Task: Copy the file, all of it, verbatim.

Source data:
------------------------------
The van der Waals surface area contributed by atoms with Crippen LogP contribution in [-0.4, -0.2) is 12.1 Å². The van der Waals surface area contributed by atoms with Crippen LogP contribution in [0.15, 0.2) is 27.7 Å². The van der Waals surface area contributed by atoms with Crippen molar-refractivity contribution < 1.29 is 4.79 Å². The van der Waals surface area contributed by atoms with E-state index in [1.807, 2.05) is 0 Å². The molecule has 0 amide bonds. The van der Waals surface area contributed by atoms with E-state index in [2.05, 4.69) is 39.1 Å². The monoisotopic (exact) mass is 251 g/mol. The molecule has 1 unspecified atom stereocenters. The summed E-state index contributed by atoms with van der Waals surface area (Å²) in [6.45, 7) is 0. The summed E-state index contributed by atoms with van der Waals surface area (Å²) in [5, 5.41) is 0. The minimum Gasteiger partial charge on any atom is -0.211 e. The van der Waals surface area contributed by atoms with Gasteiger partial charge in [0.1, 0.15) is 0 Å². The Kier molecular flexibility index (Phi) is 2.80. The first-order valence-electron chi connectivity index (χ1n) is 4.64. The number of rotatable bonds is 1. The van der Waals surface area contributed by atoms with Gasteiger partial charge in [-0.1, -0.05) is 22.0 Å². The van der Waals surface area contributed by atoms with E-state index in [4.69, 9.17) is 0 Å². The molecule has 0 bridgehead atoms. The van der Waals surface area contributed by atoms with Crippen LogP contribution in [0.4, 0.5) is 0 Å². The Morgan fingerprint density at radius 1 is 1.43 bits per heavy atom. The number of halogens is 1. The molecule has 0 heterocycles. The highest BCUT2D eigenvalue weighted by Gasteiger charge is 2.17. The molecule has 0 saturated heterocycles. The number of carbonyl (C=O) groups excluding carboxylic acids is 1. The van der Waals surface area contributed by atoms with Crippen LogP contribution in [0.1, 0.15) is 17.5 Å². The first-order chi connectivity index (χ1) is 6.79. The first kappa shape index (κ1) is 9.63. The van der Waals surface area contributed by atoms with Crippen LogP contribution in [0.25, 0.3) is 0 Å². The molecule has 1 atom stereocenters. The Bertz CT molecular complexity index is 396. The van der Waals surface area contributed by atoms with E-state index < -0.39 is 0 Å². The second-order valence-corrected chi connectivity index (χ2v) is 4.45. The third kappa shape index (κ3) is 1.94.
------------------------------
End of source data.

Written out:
The van der Waals surface area contributed by atoms with Crippen LogP contribution in [-0.4, -0.2) is 12.1 Å². The van der Waals surface area contributed by atoms with Crippen LogP contribution in [0.15, 0.2) is 27.7 Å². The van der Waals surface area contributed by atoms with Crippen molar-refractivity contribution < 1.29 is 4.79 Å². The van der Waals surface area contributed by atoms with E-state index in [1.807, 2.05) is 0 Å². The molecule has 0 amide bonds. The van der Waals surface area contributed by atoms with E-state index in [2.05, 4.69) is 39.1 Å². The monoisotopic (exact) mass is 251 g/mol. The molecule has 1 unspecified atom stereocenters. The summed E-state index contributed by atoms with van der Waals surface area (Å²) in [6.45, 7) is 0. The summed E-state index contributed by atoms with van der Waals surface area (Å²) in [5, 5.41) is 0. The minimum Gasteiger partial charge on any atom is -0.211 e. The van der Waals surface area contributed by atoms with Gasteiger partial charge in [0.1, 0.15) is 0 Å². The Kier molecular flexibility index (Phi) is 2.80. The first-order valence-electron chi connectivity index (χ1n) is 4.64. The number of rotatable bonds is 1. The van der Waals surface area contributed by atoms with Gasteiger partial charge in [-0.1, -0.05) is 22.0 Å². The van der Waals surface area contributed by atoms with E-state index in [4.69, 9.17) is 0 Å². The molecule has 0 bridgehead atoms. The van der Waals surface area contributed by atoms with Crippen LogP contribution in [0.4, 0.5) is 0 Å². The Morgan fingerprint density at radius 1 is 1.43 bits per heavy atom. The number of halogens is 1. The molecule has 0 heterocycles. The highest BCUT2D eigenvalue weighted by Gasteiger charge is 2.17. The molecule has 0 saturated heterocycles. The number of carbonyl (C=O) groups excluding carboxylic acids is 1. The van der Waals surface area contributed by atoms with Crippen LogP contribution in [0.1, 0.15) is 17.5 Å². The first-order chi connectivity index (χ1) is 6.79. The first kappa shape index (κ1) is 9.63. The van der Waals surface area contributed by atoms with Crippen LogP contribution in [0.25, 0.3) is 0 Å². The molecule has 1 atom stereocenters. The Bertz CT molecular complexity index is 396. The van der Waals surface area contributed by atoms with E-state index < -0.39 is 0 Å². The second-order valence-corrected chi connectivity index (χ2v) is 4.45. The third kappa shape index (κ3) is 1.94.